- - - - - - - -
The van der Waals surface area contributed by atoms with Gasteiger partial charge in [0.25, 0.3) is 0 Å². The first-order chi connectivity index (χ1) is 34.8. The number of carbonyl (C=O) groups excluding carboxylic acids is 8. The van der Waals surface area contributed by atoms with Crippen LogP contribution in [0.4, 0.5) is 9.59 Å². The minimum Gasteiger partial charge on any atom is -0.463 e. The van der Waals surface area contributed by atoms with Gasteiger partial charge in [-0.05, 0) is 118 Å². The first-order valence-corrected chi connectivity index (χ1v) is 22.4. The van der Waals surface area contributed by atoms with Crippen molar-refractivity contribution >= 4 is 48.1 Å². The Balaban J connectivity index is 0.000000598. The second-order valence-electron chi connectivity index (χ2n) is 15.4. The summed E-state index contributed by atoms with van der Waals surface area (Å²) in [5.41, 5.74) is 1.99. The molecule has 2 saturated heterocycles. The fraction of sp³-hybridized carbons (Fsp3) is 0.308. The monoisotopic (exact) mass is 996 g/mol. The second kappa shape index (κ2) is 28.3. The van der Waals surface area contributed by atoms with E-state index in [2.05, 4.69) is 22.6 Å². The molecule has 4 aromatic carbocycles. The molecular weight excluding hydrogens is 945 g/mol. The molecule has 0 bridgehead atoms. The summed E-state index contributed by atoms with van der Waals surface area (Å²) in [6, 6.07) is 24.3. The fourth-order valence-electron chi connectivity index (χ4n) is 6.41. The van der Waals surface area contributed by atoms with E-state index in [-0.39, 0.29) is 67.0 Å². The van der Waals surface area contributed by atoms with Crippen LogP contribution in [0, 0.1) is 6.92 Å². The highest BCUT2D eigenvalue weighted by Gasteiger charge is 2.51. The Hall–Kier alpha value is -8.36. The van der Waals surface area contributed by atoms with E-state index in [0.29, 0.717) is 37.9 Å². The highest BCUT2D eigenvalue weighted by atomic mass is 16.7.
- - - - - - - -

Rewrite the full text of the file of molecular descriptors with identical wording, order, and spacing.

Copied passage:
The van der Waals surface area contributed by atoms with Gasteiger partial charge in [0.25, 0.3) is 0 Å². The first-order chi connectivity index (χ1) is 34.8. The number of carbonyl (C=O) groups excluding carboxylic acids is 8. The van der Waals surface area contributed by atoms with Crippen LogP contribution in [0.4, 0.5) is 9.59 Å². The minimum Gasteiger partial charge on any atom is -0.463 e. The van der Waals surface area contributed by atoms with Gasteiger partial charge in [-0.05, 0) is 118 Å². The first-order valence-corrected chi connectivity index (χ1v) is 22.4. The van der Waals surface area contributed by atoms with Crippen molar-refractivity contribution >= 4 is 48.1 Å². The Balaban J connectivity index is 0.000000598. The second-order valence-electron chi connectivity index (χ2n) is 15.4. The summed E-state index contributed by atoms with van der Waals surface area (Å²) in [5.41, 5.74) is 1.99. The molecule has 2 saturated heterocycles. The fraction of sp³-hybridized carbons (Fsp3) is 0.308. The monoisotopic (exact) mass is 996 g/mol. The second kappa shape index (κ2) is 28.3. The van der Waals surface area contributed by atoms with E-state index in [2.05, 4.69) is 22.6 Å². The molecule has 4 aromatic carbocycles. The molecular weight excluding hydrogens is 945 g/mol. The molecule has 0 bridgehead atoms. The summed E-state index contributed by atoms with van der Waals surface area (Å²) in [6, 6.07) is 24.3. The fourth-order valence-electron chi connectivity index (χ4n) is 6.41. The van der Waals surface area contributed by atoms with E-state index in [-0.39, 0.29) is 67.0 Å². The van der Waals surface area contributed by atoms with Crippen LogP contribution in [0, 0.1) is 6.92 Å². The highest BCUT2D eigenvalue weighted by Gasteiger charge is 2.51. The Hall–Kier alpha value is -8.36. The van der Waals surface area contributed by atoms with E-state index in [0.29, 0.717) is 37.9 Å². The highest BCUT2D eigenvalue weighted by atomic mass is 16.7.